Every breakup comes with its own set of challenges for each person involved. It’s difficult enough to deal with the end of a relationship and what that means for your own life, but with the added responsibility of parenthood those challenges multiply.
Telling children about an upcoming divorce can be a difficult conversation for any parent. Divorce brings any number of changes to a family dynamic, so parents can do well to prepare for sharing this news with children. Your preparedness can make all the difference in how a divorce affects your kids moving forward.
It’s important to consider the safety and wellbeing of everyone involved dealing with a divorce. In any case of mistreatment, prioritize physical safety over all else. When it’s safe and feasible to do so, consider taking time to prepare how you’ll share the news of a divorce with the children.
Be honest and upfront
Withholding important information or outright lying to children about what’s happening during a divorce is an unproductive and potentially damaging way to handle the situation. Children don’t need to know every detail of why the marriage is ending, but they do need to know how this impacts their lives and what changes they can expect to see.
Be open and honest about what a divorce means for their everyday life. Children benefit from having necessary information at hand, so be open to their questions and concerns when sharing the news and throughout the divorce process. Consider their perspective and work to keep them informed and in the loop about changes that will impact them.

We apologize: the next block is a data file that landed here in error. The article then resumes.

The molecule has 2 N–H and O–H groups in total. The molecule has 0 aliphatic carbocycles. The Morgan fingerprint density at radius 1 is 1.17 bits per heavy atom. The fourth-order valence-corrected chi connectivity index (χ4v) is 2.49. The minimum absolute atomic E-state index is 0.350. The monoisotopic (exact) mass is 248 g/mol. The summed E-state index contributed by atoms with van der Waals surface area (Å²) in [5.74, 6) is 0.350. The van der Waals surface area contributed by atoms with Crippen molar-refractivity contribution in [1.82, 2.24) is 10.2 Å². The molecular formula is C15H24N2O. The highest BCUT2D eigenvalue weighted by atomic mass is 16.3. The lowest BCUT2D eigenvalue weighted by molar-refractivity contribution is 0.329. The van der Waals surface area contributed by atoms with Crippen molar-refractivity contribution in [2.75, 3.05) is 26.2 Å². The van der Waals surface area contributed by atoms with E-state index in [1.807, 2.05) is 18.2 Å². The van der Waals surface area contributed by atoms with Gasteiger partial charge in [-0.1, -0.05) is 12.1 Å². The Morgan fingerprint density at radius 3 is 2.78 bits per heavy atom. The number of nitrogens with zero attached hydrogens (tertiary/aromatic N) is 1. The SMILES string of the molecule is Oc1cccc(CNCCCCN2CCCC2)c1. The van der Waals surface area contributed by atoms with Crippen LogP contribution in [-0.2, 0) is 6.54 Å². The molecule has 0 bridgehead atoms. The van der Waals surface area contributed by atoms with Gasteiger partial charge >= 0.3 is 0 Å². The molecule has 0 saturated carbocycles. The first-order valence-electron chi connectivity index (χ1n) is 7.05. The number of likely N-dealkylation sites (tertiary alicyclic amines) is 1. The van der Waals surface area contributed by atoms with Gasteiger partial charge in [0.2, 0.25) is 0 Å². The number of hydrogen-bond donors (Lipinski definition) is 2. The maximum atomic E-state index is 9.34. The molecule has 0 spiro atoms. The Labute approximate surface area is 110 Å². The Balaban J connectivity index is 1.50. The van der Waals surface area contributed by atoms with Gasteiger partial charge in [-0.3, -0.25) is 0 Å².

Prepare for a reaction
No matter how the family dynamic operated before, a divorce will bring major changes to every family unit. Some children will react to news of a divorce with sadness, confusion and disappointment while others feel relief and even joy that the household tensions may dissipate.
Parents should prepare for a reaction one way or another. Give children time to process the news and let them know it’s okay to ask questions and feel what they feel. For additional help in preparing for and responding to a child’s reaction, consider seeking out family counselors or child psychologists for strategies to handle the situation within your family.
Prioritize children during the divorce
The children need to be the top priority in a divorce between parents. Both parents are responsible for the child’s safety, wellbeing and success long after a marriage ends. Remember the importance of putting them first throughout the divorce.
Preparing for a divorce when children are involved is a challenge for any parent. Utilize the resources and advise available to you when considering how you’ll handle this task before, during and after a divorce.